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2 More Deaths Linked To J&J Vaccine, CDC Panel Says

2 More Deaths Linked To J&J Vaccine, CDC Panel Says

Update (1240ET): As we await the ACIP’s recommendation on whether J&J’s Janssen COVID-19 vaccine should be allowed to be used on American patients as soon as this weekend, some distu



2 More Deaths Linked To J&J Vaccine, CDC Panel Says

Update (1240ET): As we await the ACIP's recommendation on whether J&J's Janssen COVID-19 vaccine should be allowed to be used on American patients as soon as this weekend, some disturbing new details about rare but deadly side-effects have emerged.

According to slides shared online that were presented to the ACIP team during today's meeting, two more people have died from a rare combination of blood clots and low platelet counts potentially linked to the J&J jab.

This brings the total known deaths to three, among nearly 7 million Americans who have received the shot. Seven more have been hospitalized, including four who landed in the ICU, while five have been discharged home, members of the CDC panel's safety workgroup found Thursday.

As we have reported, federal health officials called for a nationwide pause in use of the shot on April 13 after they received reports about six women between 18 and 48 who had developed the blood clots. When ACIP first met last week to examine the safety concerns around the J&J shot, members decided they didn't have enough data to make any recommendation.

The presentation, prepared by the CDC panel's safety subgroup, asserts that the risk of the clotting syndrome appears to be highest for women under 50, a group that includes about 7M American women. Meanwhile, the risk appears to be less than one in 7 million doses for men and women over 50. So far, cases have been reported in people aged 21 to 77, almost all of them women.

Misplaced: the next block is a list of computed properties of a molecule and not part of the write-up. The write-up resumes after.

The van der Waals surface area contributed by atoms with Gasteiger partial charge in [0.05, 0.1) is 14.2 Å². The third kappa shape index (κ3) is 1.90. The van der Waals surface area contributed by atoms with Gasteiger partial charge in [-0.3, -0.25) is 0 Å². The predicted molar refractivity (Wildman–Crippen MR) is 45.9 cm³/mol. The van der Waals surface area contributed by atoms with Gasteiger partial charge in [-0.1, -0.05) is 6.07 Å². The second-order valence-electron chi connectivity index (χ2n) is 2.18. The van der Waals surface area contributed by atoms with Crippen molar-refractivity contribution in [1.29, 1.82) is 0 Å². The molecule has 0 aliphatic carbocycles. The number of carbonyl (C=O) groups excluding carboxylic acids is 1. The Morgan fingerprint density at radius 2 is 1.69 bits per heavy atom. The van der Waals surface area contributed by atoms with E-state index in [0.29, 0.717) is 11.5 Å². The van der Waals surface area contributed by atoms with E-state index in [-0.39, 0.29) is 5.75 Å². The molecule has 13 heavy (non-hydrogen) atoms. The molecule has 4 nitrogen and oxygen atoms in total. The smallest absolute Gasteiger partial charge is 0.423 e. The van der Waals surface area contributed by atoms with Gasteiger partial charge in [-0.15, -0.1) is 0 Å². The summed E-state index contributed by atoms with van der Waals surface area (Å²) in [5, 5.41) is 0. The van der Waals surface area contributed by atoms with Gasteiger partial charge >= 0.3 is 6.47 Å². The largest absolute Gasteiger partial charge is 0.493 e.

The full committee is expected to vote Friday on its recommendations for use of the vaccine. It is possible that the committee will recommend a warning label be added to the vaccine or suggest its use should be restricted by age, sex or both factors. Biden administration officials have previously said they would look to the CDC’s advisory panel for guidance on lifting the pause in the shot, and they are expected to make a final decision soon. "I think the FDA and I both feel strongly, and the CDC feels strongly that we need to act swiftly after that analysis," CDC Director Rochelle Walensky told reporters in a press briefing Friday. "But I do think that there is plenty of people who are interested in the J&J vaccine if just for convenience as well as for a single-dose option."

Read the rest of the pdf below:

05-COVID-Lee-508 by Joseph Adinolfi Jr. on Scribd

* * *

The Advisory Committee on Immunization Practices - the agency that advises the FDA and CDC on vaccines, and will ultimately decide the fate of the Johnson & Johnson COVID-19 jab - is set to meet Friday to decide whether to recommend that the halt on the J&J be lifted, or left in place for now.